The majority of large-scale wind farms proposed across Nova Scotia won’t be going ahead any time soon, the Energy Department confirmed Friday.
Nineteen projects were pitched to the province, which issued a tender call earlier this summer aimed at adding about 100 megawatts of wind to the grid, starting in January 2015. But only three ventures were approved when the renewable electricity administrator announced contracts on Thursday.
“There are no plans for further (large-scale) wind procurement at this time,” department spokeswoman Donna Chislett said via email.
“We are confident that we will meet our 2015 (renewable electricity) target with the addition of the wind projects announced (Thursday).”
Three newcomers to the wind energy business have teamed up with Nova Scotia Power on the next round of wind farms in the province.
The successful projects include $200-million South Canoe Wind, located in Lunenburg County, between Chester and Windsor. It consists of a 78-megawatt wind farm, led by Oxford Frozen Foods, and a neighbouring 24-megawatt outfit, headed by Minas Basin Pulp and Power of Hantsport.
South Canoe will become the largest wind project in the province, surpassing 62-megawatt Glen Dhu in Pictou County.
Also getting the green light was Sable Wind, a roughly $25-million project near Canso that will generate 13.8 megawatts. The venture is led by the Municipality of the District of Guysborough.
Nova Scotia Power is a minority partner in all three projects that will be supplying power to its grid under contracts negotiated by the independent administrator, Power Advisory LLC.
Energy Minister Charlie Parker said Thursday in a news release there won’t be room on the utility’s grid for more large-scale wind projects after the three latest are added.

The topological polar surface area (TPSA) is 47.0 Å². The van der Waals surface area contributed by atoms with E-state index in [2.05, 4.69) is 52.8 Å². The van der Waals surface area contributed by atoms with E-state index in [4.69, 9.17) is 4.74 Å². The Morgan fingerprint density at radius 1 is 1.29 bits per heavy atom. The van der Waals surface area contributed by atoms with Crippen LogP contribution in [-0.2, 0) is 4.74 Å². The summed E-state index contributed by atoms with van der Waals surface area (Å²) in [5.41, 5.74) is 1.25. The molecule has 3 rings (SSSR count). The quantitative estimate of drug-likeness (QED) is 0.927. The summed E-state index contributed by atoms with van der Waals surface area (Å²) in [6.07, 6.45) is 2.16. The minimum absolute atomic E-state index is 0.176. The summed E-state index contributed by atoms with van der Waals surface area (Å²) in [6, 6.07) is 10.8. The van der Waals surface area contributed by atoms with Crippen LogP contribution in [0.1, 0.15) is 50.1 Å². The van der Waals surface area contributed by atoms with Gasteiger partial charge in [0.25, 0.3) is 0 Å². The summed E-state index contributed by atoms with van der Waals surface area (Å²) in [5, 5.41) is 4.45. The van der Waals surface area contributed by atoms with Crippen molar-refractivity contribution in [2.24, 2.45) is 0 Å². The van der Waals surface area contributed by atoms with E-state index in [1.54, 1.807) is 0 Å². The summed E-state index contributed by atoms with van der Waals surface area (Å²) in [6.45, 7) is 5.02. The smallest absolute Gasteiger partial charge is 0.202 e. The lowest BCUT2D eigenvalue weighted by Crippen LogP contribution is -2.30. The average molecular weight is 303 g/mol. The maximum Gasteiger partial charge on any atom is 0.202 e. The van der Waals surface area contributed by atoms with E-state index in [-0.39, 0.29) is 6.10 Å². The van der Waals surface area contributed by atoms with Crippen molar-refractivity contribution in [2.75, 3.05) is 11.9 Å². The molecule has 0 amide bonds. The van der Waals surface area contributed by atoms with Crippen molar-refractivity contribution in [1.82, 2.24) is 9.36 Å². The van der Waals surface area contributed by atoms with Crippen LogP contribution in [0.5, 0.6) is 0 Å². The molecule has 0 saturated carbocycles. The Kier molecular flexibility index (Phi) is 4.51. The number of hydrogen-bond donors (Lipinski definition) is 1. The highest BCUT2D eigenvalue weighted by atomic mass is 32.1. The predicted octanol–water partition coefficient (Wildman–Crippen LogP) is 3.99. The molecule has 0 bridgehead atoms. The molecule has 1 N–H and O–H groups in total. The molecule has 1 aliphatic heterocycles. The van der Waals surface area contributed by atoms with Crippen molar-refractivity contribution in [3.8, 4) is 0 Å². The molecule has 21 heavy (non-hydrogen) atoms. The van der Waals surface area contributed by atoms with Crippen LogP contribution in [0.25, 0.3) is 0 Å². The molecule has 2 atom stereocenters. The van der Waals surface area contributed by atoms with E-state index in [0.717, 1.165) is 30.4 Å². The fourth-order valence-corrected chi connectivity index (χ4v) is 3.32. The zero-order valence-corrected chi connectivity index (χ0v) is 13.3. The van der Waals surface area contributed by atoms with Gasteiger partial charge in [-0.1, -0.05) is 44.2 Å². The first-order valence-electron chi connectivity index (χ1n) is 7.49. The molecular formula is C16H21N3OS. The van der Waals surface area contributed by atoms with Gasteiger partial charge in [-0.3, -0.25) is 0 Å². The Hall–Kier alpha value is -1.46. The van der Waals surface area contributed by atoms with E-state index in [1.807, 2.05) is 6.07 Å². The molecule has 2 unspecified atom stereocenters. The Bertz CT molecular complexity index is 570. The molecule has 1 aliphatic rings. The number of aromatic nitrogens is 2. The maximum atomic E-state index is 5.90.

A spokesman for a Pugwash group, opposed to an $85-million wind farm in that area, said he’s “greatly relieved” the project likely isn’t going ahead.
“This is just the wrong place for such a project, as we have pointed out very vigorously over the last several months,” said Dick Gray of the Gulf Shore Preservation Association.
The 33-megawatt, 12-turbine project even drew criticism from entertainer Anne Murray, who has a summer home near the project.
Pugwash Wind developer Charles Demond couldn’t be reached for comment on the venture’s status.
But the project appears to be among the 16 planned wind farms now in limbo.
Among them are planned new developments in almost all parts of the province, stretching from Wedgeport to Cape Breton. Existing wind farms hoping to expand were also shut out, including Sprott Power’s Amherst, Shear Wind’s Glen Dhu and RMS Energy’s Dalhousie Mountain, located in Pictou and Colchester counties.
Although the independent administrator was only expected to pick a handful of projects, one losing bidder said Thursday the industry will want to talk to the province about getting more projects off the ground in the future.
While that won’t happen in the next two years, it’s also not clear when or if the province will want more wind farms beyond that.
The province has mandated that 25 per cent of electricity be from renewable sources starting in 2015, increasing to 40 per cent in 2020.
The Energy Department spokeswoman said the Muskrat Falls hydroelectric development in Labrador will ensure Nova Scotia meets the higher target and complies with new federal regulations that limit coal-fired generation.
The $6.2-billion megaproject on the Lower Churchill River, slated to begin production in late 2017, will bring electricity to Newfoundland, Nova Scotia and other markets via subsea cable.
“Lower Churchill will play an important role in meeting those targets,” Chislett said. “It will also help to back up the wind we will have in the system.”
Even though more large wind farms aren’t in the works, smaller-scale projects are still being developed as part of the province’s community feed-in tariff program.
|Wind Watch relies entirely
on User Funding